To Buy The Video
  • The
  • Boy
  • Game

The Boy Game is a dramatic, interactive experience based on off-the-record interviews with kids nationwide. It’s designed to help explore, challenge and transform masculine gender norms that dictate that boys be tough and silent.

  • In partnership with:
Deirdre Fishel
Interactive Developer
Anthony Gonzalez
Content Consultants
Tony Porter
Jonathan Cohen
Michael Kimmel
Drew Wing
Tony Heriza
Ian S. Goldberg
William Pollack
Kenny Sosnowski
Reynaldo Piniella
Alsharik Sejour
Associate Producers
Alice Shindelar
Marci Gruber
Jodine Gordon
David Alvarado
Interactive Consultant
Michael Gibson
Sound Recording
Keagan Fuller
Jon-Carlos Evans
Robert Arnold
Sound Mix
James LeBrecht

This project was made in partial fulfillment of the requirements of the degree of Masters in Fine Arts in the IMA Program at Hunter College of the City University of New York.

Special Thanks to:

  • Kelly Anderson
  • Ricardo Miranda
  • Tim Portlock
  • Michael Gitlin
  • Steve Gorelick
  • Veronique Bernard
  • & The Whole IMA community

Additional Cast

  • Father: Phil Bernadin
  • Alseny: Alseny Frederick
  • Bryan: Bryan Gosip
  • Chris: Christopher Gray
  • Sophie: India Coombs Esmail
  • Kristina: Kristina de Mora
  • Kid in lunchroom/being bullied: Zyear Sejour
  • Lady in Car: Alice Shindelar

Additional Thanks to:

  • Steven Brion-Meisels
  • Susan Wefald
  • Ms. Foundation
  • Men Can Stop Rape
  • Dwight Engelwood High School
  • Maura Clark
  • Keith Wilson
  • Neil Gordon Sr.
  • Judy Kuskin
  • Shannon Lockhart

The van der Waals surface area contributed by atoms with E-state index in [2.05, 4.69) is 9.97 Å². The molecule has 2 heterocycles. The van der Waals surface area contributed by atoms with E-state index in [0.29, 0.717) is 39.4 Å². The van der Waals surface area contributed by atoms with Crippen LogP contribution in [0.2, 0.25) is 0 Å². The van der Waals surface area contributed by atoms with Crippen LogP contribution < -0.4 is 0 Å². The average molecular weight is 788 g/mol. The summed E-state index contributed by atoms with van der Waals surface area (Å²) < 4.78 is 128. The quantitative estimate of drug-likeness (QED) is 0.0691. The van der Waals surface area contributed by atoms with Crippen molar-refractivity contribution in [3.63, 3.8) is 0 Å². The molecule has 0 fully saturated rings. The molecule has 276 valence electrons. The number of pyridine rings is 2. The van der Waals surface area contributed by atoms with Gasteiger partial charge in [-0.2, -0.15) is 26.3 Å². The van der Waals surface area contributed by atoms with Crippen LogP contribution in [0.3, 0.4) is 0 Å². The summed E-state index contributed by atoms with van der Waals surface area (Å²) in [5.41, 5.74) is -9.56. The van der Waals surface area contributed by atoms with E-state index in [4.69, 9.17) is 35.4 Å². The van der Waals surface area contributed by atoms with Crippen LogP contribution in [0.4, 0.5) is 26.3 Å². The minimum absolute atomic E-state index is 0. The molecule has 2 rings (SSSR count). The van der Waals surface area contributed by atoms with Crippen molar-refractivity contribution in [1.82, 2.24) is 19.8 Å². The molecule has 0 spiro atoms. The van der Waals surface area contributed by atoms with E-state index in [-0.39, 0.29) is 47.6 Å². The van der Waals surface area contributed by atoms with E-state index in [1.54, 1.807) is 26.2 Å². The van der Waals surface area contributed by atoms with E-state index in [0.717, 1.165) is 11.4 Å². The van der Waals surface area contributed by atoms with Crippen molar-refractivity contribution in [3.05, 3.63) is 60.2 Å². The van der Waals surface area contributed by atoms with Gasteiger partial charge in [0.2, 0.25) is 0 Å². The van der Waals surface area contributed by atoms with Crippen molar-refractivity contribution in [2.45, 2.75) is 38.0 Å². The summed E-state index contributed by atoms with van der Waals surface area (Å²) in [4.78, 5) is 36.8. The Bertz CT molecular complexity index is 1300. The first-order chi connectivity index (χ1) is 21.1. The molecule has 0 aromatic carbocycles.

• Yvonne Sheard

The Boy Game is an interactive website that explores hyper-masculine codes and how they promote peer violence among boys. While there are scenes that depict graphic incidents of bullying, the focus is on understanding and deconstructing hyper-masculine codes and their effect on boys’ lives and our society.

If we are to help boys and young men develop into healthy, fully human men – fathers, partners, husbands, friends and citizens – it is important to understand, explore, challenge and transform these “boy codes” that not only pressure boys to be tougher and more silent than they really are, but limit their access to themselves.

The experience begins with a bullying scene in which the three main characters are established. The first time Reynaldo, the character that bullies, is introduced he is labeled “the bully.” From that point on he is referred to by name. We struggled unsuccessfully with how to identify the characters quickly, without using labels. In fact, a main goal of the site is to show that boys are not the roles they play.

After the opening scene, users pick a character from whose perspective they will navigate through the story. Each scene ends at a decision point, where the character struggles with what to do. Internal monologues reveal the boy’s fears and fantasies about what each choice might bring.

"The online 'Boy Game' is not a video game, it is a dramatic interactive experience, therefore users do not effect the course of the narrative.  The internal monologues, however, present the user with the ability to observe and consider the various perspectives of the characters and their personal struggles. Users thus witness the reality that boys, no matter what role they play, struggle between meeting their own emotional needs and their fear of not appearing “masculine enough.”